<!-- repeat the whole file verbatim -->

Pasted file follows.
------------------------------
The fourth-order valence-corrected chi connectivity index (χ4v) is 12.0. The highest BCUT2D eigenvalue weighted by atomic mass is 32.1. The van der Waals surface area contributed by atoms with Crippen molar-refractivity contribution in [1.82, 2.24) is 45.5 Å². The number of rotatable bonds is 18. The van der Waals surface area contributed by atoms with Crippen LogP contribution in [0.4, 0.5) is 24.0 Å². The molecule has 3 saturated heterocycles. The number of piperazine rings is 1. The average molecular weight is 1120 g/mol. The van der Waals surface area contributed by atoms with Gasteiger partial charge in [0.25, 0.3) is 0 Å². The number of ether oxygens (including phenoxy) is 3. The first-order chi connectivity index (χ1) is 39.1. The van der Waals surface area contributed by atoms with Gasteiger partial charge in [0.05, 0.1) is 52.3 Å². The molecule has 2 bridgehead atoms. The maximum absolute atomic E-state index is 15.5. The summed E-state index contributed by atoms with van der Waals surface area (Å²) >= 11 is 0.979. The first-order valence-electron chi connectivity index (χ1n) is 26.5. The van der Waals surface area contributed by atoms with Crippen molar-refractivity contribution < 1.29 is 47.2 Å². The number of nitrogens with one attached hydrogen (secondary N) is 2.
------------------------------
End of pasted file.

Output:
The fourth-order valence-corrected chi connectivity index (χ4v) is 12.0. The highest BCUT2D eigenvalue weighted by atomic mass is 32.1. The van der Waals surface area contributed by atoms with Crippen molar-refractivity contribution in [1.82, 2.24) is 45.5 Å². The number of rotatable bonds is 18. The van der Waals surface area contributed by atoms with Crippen LogP contribution in [0.4, 0.5) is 24.0 Å². The molecule has 3 saturated heterocycles. The number of piperazine rings is 1. The average molecular weight is 1120 g/mol. The van der Waals surface area contributed by atoms with Gasteiger partial charge in [0.25, 0.3) is 0 Å². The number of ether oxygens (including phenoxy) is 3. The first-order chi connectivity index (χ1) is 39.1. The van der Waals surface area contributed by atoms with Gasteiger partial charge in [0.05, 0.1) is 52.3 Å². The molecule has 2 bridgehead atoms. The maximum absolute atomic E-state index is 15.5. The summed E-state index contributed by atoms with van der Waals surface area (Å²) >= 11 is 0.979. The first-order valence-electron chi connectivity index (χ1n) is 26.5. The van der Waals surface area contributed by atoms with Crippen molar-refractivity contribution < 1.29 is 47.2 Å². The number of nitrogens with one attached hydrogen (secondary N) is 2.